Take my word for it, you won’t regret not watching television, but it’ll take a while.

  3. I haven’t actually watched any of the shows you mentioned, but I watched Croatian Masterchef-it was our first and have to say I got hooked on it, I liked it. But is surely is interesting how food related shows are growing in the past couple of years. I guess it’s reality everywhere, even in the kitchen

  4. Oh Joan I do love a good rant. Especially if I agree with it. Yes I think the cooking show thing has taken a turn and appeals to those who don’t really cook. I long for the Julia Child shows where people learned something.

  5. The only cooking show chef I like is Rick Bayless. His show is intriguing because it’s half recipe instruction, half travel. Most of all, I love how positive and enthusiastic he is. It’s aspirational but within reach. Living in Texas, Mexican food is comfort food and it’s easy to get the ingredients.

    The only downside is that by the time the show is over, I’m starving and I have a hankering to get to the farmers market ASAP.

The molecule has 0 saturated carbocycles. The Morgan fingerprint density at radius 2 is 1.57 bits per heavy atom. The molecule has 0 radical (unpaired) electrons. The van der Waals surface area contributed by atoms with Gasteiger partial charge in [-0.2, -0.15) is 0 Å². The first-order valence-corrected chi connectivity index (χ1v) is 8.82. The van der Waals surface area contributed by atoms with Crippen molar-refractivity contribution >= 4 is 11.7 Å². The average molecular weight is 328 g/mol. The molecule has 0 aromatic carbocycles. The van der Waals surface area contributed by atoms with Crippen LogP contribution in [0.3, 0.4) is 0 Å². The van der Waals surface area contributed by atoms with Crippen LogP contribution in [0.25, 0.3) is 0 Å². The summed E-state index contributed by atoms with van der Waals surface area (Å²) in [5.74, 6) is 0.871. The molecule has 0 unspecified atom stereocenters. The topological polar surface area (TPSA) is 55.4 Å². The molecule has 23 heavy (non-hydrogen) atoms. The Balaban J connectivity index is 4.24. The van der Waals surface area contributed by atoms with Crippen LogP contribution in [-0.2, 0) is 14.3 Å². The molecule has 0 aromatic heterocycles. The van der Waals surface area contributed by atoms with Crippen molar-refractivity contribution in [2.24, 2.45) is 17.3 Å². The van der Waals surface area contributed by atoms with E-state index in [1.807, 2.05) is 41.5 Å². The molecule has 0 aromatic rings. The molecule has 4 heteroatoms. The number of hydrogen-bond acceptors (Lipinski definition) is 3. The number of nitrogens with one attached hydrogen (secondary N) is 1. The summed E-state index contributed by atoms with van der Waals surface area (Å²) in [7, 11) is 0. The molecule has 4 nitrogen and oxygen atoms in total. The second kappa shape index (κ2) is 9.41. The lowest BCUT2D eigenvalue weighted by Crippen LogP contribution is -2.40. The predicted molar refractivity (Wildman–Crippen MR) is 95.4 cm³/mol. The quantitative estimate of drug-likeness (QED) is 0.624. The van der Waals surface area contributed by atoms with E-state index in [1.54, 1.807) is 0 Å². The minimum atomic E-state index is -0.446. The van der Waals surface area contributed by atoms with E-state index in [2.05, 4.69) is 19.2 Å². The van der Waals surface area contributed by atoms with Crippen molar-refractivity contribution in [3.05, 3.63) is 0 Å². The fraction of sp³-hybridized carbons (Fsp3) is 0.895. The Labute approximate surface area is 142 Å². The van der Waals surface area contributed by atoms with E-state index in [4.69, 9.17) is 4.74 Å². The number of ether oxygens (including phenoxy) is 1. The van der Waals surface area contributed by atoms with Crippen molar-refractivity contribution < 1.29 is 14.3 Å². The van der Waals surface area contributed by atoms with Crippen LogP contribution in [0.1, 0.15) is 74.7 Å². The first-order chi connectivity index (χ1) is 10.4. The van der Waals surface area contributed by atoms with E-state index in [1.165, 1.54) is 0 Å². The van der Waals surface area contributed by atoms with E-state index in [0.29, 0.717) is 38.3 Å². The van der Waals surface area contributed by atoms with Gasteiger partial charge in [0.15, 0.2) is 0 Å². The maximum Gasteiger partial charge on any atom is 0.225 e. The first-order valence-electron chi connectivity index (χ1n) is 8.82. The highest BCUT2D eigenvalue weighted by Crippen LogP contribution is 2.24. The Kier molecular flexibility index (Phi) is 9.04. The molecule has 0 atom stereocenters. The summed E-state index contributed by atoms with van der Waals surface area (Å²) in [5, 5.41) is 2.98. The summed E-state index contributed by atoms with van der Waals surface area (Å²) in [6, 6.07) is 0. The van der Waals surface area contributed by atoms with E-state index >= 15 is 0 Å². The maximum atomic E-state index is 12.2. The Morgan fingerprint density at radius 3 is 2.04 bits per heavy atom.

6. Bravo! I’ve turned off many a food show after the swearing (or should I say “thinly disguised bleeping”) began. Not my cup of tea. Not sure why “they” (producers) think it would appeal, or be necessary, at all. Good food (and good chefs) don’t need “Hollywood tactics” to be appealing.

  7. I completely agree. I cannot stand to watch the US version of Masterchef, or most US reality cooking shows for that matter. It seems like having unnecessary drama and rudeness is a requirement. I do love Masterchef Australia though. All the judges on there are extremely encouraging to the contestants. Their masterclasses are top notch!

  8. I totally agree with you. Bad behavior and bad language are not conducive to learning. I am referring especially to Gordon Ramsey. I have one of his apps and he is so sweet there. As you said, is he putting a show? Is his vile rudeness just a persona? I am hooked on the Cooking Channel though :-)

  9. I’m also hooked on these tv shows, and especialy Gordon. It is a show, and he is a TV peronality and the Show has to be different to succede. I don’t mind the bad language, because i’m hooked on Gordon :D